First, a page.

One of the biggest challenges the staffs of our business coaching clients tell us is how dizzy they are when their founder/owner changes too many things too frequently.
As one of our client’s staff members put it at a recent workshop I spoke at, “It feels like just when I start getting some momentum on a key initiative he [the owner] changes things on me. I find this very frustrating and unproductive.”
How about you? Are you someone who chases after bright, shiny objects? Or do you doggedly stay focused on one strategy and pursue it with single-minded determination?
The reality is that you need both flexibility and the focus to stay centered on a strategy long enough for it to yield dividends.
I call this the balance of flexibility and momentum. Markets changes, opportunities appear, and the facts on the ground must be accounted for, while at the same time if you don’t give your company time to work on a plan of action, you won’t make meaningful progress.
This is where the quarter comes in – it’s the perfect time period to bridge your bigger company goals and strategies with the daily doing and weekly organizing that needs to happen to make actual progress.
I want to share with you our proprietary format for a one-page, 90-day plan of action. Then each quarter you’ll update your one-page plan of action for the coming 90 days. Think of it as a rolling series of 90 day sprints.
Here’s what the plan of action looks like:
Let’s work to create your company’s plan of action.
Step One: Pick Your Top Three “Focus Areas” for the Quarter
Start your plan by choosing a maximum of three “focus areas” for the coming quarter. Your focus areas are the most important areas for your business to invest its best energies.
Of course, you’ll still have to take care of day-to-day operational needs of your business, but your focus areas are where you’ve identified as important to invest your best resources of time, talent, attention, and money on in the coming quarter.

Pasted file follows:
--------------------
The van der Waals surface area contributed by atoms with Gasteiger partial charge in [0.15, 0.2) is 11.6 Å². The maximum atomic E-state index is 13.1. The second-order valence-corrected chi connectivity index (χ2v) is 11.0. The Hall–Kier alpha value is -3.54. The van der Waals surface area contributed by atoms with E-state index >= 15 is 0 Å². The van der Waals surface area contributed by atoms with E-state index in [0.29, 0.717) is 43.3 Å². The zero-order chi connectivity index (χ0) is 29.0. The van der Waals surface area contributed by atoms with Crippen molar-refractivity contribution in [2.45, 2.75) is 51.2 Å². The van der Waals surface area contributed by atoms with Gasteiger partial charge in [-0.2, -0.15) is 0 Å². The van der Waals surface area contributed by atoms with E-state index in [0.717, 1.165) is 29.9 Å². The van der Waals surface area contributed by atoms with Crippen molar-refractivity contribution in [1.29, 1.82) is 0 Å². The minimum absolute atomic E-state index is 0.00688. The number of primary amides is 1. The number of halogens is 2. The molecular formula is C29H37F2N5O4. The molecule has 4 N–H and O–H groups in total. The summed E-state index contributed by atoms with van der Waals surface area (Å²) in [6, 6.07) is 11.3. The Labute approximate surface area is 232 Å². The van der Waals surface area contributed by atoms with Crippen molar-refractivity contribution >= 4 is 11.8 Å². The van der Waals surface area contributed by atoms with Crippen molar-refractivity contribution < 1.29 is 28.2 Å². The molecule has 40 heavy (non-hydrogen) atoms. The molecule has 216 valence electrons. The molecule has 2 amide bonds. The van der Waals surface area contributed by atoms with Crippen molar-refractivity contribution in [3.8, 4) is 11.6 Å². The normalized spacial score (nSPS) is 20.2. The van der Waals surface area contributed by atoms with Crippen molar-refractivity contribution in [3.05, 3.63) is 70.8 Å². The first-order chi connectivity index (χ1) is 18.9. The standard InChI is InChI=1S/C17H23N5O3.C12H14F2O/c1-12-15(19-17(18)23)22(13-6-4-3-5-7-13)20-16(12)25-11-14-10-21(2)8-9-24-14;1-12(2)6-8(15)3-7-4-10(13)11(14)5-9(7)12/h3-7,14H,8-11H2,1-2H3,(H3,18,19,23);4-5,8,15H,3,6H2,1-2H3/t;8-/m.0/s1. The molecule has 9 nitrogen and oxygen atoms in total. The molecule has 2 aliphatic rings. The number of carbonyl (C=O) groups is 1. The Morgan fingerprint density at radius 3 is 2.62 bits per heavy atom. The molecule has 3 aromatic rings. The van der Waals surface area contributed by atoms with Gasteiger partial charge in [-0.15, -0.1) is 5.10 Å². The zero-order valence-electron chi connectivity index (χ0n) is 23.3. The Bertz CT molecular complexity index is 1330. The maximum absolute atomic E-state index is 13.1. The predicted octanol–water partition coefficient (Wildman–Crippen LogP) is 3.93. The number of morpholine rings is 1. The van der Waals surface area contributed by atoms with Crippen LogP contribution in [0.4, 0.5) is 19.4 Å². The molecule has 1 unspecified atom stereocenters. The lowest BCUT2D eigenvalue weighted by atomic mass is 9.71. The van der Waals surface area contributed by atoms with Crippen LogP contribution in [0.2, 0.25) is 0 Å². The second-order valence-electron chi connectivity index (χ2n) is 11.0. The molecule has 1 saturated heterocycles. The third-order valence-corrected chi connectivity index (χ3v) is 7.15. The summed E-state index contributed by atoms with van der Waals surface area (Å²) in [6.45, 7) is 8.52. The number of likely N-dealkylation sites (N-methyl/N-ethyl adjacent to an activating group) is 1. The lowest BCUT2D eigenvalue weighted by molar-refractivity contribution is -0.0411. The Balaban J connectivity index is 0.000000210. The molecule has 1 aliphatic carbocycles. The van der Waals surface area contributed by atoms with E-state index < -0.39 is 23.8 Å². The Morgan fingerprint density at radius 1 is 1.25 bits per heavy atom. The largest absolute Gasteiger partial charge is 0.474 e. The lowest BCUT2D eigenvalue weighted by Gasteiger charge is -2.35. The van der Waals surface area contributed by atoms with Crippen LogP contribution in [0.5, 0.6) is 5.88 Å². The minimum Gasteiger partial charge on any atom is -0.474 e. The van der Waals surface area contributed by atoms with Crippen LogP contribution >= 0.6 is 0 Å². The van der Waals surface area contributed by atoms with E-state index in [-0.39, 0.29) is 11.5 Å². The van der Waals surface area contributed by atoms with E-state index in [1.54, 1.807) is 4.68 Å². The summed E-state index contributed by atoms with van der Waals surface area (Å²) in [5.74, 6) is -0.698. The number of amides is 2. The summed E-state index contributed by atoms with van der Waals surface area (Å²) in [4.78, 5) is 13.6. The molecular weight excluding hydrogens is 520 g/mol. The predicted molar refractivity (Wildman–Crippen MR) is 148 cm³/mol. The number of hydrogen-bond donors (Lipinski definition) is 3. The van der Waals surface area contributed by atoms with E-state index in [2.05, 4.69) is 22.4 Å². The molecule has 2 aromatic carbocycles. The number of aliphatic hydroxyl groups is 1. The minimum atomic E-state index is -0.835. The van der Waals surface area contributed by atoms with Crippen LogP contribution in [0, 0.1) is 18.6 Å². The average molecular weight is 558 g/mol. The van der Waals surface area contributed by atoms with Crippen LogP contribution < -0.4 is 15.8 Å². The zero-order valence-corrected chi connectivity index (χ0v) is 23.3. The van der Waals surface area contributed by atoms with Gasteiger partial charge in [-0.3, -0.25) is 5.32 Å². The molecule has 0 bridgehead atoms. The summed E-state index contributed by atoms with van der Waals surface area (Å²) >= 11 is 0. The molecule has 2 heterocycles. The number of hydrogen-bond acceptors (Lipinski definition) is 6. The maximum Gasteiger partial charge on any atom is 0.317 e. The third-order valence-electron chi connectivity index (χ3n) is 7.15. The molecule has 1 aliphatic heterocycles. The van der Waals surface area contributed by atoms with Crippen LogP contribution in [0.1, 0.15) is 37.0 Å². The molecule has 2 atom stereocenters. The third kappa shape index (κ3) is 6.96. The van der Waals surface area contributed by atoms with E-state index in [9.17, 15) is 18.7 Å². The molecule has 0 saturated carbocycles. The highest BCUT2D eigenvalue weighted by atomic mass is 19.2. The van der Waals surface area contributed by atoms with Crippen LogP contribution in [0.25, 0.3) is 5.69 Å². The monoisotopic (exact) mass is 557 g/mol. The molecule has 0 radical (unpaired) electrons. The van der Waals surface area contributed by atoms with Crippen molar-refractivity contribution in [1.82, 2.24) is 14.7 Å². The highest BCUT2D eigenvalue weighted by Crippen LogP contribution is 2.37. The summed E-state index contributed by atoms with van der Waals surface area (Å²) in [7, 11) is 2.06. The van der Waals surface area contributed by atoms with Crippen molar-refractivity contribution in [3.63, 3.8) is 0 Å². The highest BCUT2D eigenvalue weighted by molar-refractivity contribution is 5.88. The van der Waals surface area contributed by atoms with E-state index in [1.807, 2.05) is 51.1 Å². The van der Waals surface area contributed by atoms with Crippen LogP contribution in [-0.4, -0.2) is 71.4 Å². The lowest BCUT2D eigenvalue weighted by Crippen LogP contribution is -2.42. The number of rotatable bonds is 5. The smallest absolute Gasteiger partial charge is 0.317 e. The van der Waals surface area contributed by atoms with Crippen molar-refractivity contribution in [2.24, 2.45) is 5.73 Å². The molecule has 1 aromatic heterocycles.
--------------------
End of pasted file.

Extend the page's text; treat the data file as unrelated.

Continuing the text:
Possible focus areas include, making a key hire, implementing a lead conversion strategy, securing an additional round of financing, or building a key operational system.
Make sure to have no more than three focus areas max. Why? Because too many top priorities means you have no top priorities. Ninety days comes fast, and if you spread your company too thin, you’ll find that you partially do more things instead of fully doing a few key chunks that actually produce value for your company. This dissipates key resources and frustrates your team.
Step Two: Clarify the “Criteria for Success” for Each of Your Three Focus Areas
Now that you’ve picked your three focus areas for the quarter, it is time to clarify your criteria of success for each. What would you need to accomplish this quarter in order to feel successful in this focus area? Be ruthlessly realistic about what is possible for you to accomplish in ninety days.
It’s tempting to jump straight to your action steps and milestones but resist this urge. If having written and reviewed several thousand action plans over my past twenty years as a business coach has taught me anything, it’s this: establish your criteria of success for each focus area first, then your action steps and milestones will be much more directed and meaningful.
Step Three: Lay Out Your Key Action Steps and Milestones for This Quarter
What are the key action steps to help you meet your criteria of success in each focus area? What are the milestone landmarks you will aim for? Because we want to keep your action plan simple and actionable, break each focus area down into five to seven action steps and milestones. Assign a team member to “own” each specific action step, and by when.
With your action plan in hand, review it each week to pull key deliverables out to work on in the coming week. This is how you root your 90-day plan of action into the weekly scheduling and daily doing you need to translate it into concrete results.
Now it’s your turn to create your company’s one-page rolling 90-day plan of action. Get to work.
By David Finkel. This article originally appeared on SCORE.org